Driftwood piles being burned on frozen Pactola Lake

Burning piles on the frozen Lake Pactola.
Taken with my Droid cell phone a couple of hours after the piles were first ignited.

The driftwood piles at Pactola lake are being burned on top of the frozen lake surface. The six piles were ignited easily with a propane weed burner. I will post more pictures later.

Below is an update and better photos–taken with an actual camera.

Continue reading “Driftwood piles being burned on frozen Pactola Lake”

Is prescribed fire science still developing?

Last week the Secretary of the Department of Sustainability and Environment (DSE) in Victoria, Australia told the Royal Commission that is looking into last year’s Black Saturday fires that he would not support a 4 to 6 percent increase in prescribed burning, partly because the science was still developing.

But a seven-member panel made up of fire ecologists, CSIRO fire researcher Phil Cheney, and Jerry Williams, former Chief of the U. S. Forest Service, said there is plenty of science available to support burning 5 to 10 percent of Victoria’s forests each year.

Cheney said a good prescribed fire will stop a bushfire for one to two years, and after three years will have a “profound effect” in reducing the rate of spread. For as long as 20 years embers and flame height will be reduced.

Jerry Williams said prescribed fire had an effect even in extreme conditions.

A person might say the science of prescribed burning has been developing for many centuries since indigenous people began routinely setting prescribed fires to enhance the habitat for the plants and animals they needed for survival. In 1804 and 1805 Lewis and Clark documented the use of prescribed fire by native Americans (but at least one of them had an unfortunate result). At some point we have to admit that the science has reached a level of maturity.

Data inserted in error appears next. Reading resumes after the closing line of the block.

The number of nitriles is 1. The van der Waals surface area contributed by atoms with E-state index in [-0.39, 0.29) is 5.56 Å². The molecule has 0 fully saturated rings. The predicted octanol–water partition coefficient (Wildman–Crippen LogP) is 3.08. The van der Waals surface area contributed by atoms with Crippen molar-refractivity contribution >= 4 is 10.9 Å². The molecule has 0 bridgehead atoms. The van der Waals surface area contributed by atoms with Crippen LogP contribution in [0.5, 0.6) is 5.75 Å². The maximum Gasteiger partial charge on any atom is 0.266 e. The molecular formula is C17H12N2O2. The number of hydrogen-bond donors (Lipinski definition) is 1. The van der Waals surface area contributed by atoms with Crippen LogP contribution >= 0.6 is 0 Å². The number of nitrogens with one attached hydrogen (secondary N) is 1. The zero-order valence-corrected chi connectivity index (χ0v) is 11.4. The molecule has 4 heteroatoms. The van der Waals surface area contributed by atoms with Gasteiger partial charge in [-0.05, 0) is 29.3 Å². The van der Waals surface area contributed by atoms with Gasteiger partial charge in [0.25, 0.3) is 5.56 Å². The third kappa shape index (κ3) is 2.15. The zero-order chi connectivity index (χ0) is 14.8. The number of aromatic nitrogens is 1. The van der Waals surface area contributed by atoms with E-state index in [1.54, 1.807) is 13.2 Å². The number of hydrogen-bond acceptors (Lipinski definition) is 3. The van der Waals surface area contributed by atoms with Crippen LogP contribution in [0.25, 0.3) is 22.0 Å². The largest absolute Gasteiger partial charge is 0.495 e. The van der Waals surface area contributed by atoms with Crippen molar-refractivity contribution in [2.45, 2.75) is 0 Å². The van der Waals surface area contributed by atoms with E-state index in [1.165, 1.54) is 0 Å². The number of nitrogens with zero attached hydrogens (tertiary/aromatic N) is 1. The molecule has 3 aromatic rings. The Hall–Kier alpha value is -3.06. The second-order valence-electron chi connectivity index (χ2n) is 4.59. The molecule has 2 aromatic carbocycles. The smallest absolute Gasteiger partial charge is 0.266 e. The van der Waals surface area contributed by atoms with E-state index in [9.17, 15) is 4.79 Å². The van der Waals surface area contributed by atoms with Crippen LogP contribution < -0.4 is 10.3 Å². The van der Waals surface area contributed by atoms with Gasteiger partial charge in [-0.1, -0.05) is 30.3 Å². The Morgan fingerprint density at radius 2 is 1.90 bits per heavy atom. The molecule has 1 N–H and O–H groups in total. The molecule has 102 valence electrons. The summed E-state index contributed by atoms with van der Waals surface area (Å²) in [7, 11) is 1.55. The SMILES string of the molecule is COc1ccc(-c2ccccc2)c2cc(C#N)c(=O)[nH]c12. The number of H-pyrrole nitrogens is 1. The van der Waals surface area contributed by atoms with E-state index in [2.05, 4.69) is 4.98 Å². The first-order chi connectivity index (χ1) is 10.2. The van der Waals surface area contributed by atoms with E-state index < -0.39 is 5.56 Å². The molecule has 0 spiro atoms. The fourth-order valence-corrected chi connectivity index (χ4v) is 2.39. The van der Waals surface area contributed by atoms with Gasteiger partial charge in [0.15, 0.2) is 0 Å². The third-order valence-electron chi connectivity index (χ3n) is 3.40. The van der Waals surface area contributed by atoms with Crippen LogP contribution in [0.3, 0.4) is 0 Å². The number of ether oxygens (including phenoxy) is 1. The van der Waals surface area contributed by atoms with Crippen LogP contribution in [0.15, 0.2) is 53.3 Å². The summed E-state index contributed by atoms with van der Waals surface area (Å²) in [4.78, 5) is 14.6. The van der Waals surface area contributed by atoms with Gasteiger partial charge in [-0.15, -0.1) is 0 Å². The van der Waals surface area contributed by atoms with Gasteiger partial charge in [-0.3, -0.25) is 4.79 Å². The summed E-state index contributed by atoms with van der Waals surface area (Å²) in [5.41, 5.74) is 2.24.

Abraham Lincoln said:

Things may come to those who wait…but only the things left by those who hustle.

From the DSE’s Fire Ecology web page:

Fire is a natural part of the Australian environment and has been so for millions of years. Natural ignition (lightning) and indigenous burning practices have shaped our ecosystems over tens of thousands of years.

From Bill Gabbert, February 22, 2010:

Prescribed fire, when applied wisely by experienced fire management personnel, is an essential land management tool.

via @FireInfoGirl

Researchers study how prescribed fires affected Black Saturday fires

Research scientist Lachlan McCaw led a team that studied the effects that previous planned or unplanned fires had on the spread of the disastrous Black Saturday fires a year ago in Australia. Unsurprisingly, he concluded that the intensity was reduced and the areas provided anchor points for firefighters, but larger prescribed fires were more effective than small ones.

DUH. To many of us this is intuitive, but documenting this data can help to rebut the uninformed rants of those in Australia that are opposed to prescribed fires.

Here is an excerpt from a report in The Australian:

Dr McCaw said that across the areas burned on Black Saturday, there was no evidence that small-area fuel reduction had curbed the fires, but strong evidence of an impact where planned or unplanned burns had occurred within four years and over broad areas of more than 600ha.